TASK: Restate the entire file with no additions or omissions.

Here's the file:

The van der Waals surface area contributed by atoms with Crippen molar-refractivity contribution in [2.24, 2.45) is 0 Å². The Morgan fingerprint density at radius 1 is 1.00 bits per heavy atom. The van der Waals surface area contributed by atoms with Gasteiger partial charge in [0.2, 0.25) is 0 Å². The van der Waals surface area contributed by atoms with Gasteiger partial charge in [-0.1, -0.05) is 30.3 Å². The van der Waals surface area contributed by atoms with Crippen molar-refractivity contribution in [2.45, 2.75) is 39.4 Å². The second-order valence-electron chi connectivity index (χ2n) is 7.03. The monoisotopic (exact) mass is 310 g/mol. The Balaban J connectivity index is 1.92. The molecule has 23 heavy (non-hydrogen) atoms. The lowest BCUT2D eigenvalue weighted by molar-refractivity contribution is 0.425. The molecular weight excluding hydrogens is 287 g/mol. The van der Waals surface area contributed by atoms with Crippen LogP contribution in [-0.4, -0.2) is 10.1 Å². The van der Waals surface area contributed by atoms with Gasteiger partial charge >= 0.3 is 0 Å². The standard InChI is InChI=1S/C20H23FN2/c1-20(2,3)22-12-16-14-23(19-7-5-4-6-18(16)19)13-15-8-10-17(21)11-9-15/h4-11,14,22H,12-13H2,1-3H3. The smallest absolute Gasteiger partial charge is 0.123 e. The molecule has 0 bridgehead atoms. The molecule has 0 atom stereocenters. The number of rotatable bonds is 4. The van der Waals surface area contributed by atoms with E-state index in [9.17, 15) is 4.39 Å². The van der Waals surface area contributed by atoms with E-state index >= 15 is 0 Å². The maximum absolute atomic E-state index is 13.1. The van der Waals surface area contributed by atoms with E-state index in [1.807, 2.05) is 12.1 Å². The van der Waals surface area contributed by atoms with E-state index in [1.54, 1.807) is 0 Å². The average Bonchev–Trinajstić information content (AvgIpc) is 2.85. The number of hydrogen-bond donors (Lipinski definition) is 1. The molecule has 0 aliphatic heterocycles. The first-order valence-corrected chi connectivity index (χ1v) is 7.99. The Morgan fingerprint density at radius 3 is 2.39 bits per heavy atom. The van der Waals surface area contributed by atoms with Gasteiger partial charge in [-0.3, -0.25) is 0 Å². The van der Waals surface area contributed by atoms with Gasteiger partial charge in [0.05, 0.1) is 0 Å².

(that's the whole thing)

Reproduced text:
The van der Waals surface area contributed by atoms with Crippen molar-refractivity contribution in [2.24, 2.45) is 0 Å². The Morgan fingerprint density at radius 1 is 1.00 bits per heavy atom. The van der Waals surface area contributed by atoms with Gasteiger partial charge in [0.2, 0.25) is 0 Å². The van der Waals surface area contributed by atoms with Gasteiger partial charge in [-0.1, -0.05) is 30.3 Å². The van der Waals surface area contributed by atoms with Crippen molar-refractivity contribution in [2.45, 2.75) is 39.4 Å². The second-order valence-electron chi connectivity index (χ2n) is 7.03. The monoisotopic (exact) mass is 310 g/mol. The Balaban J connectivity index is 1.92. The molecule has 23 heavy (non-hydrogen) atoms. The lowest BCUT2D eigenvalue weighted by molar-refractivity contribution is 0.425. The molecular weight excluding hydrogens is 287 g/mol. The van der Waals surface area contributed by atoms with Crippen LogP contribution in [-0.4, -0.2) is 10.1 Å². The van der Waals surface area contributed by atoms with Gasteiger partial charge >= 0.3 is 0 Å². The standard InChI is InChI=1S/C20H23FN2/c1-20(2,3)22-12-16-14-23(19-7-5-4-6-18(16)19)13-15-8-10-17(21)11-9-15/h4-11,14,22H,12-13H2,1-3H3. The smallest absolute Gasteiger partial charge is 0.123 e. The molecule has 0 bridgehead atoms. The molecule has 0 atom stereocenters. The number of rotatable bonds is 4. The van der Waals surface area contributed by atoms with E-state index in [9.17, 15) is 4.39 Å². The van der Waals surface area contributed by atoms with E-state index >= 15 is 0 Å². The maximum absolute atomic E-state index is 13.1. The van der Waals surface area contributed by atoms with E-state index in [1.807, 2.05) is 12.1 Å². The van der Waals surface area contributed by atoms with E-state index in [1.54, 1.807) is 0 Å². The average Bonchev–Trinajstić information content (AvgIpc) is 2.85. The number of hydrogen-bond donors (Lipinski definition) is 1. The molecule has 0 aliphatic heterocycles. The first-order valence-corrected chi connectivity index (χ1v) is 7.99. The Morgan fingerprint density at radius 3 is 2.39 bits per heavy atom. The van der Waals surface area contributed by atoms with Gasteiger partial charge in [-0.3, -0.25) is 0 Å². The van der Waals surface area contributed by atoms with Gasteiger partial charge in [0.05, 0.1) is 0 Å².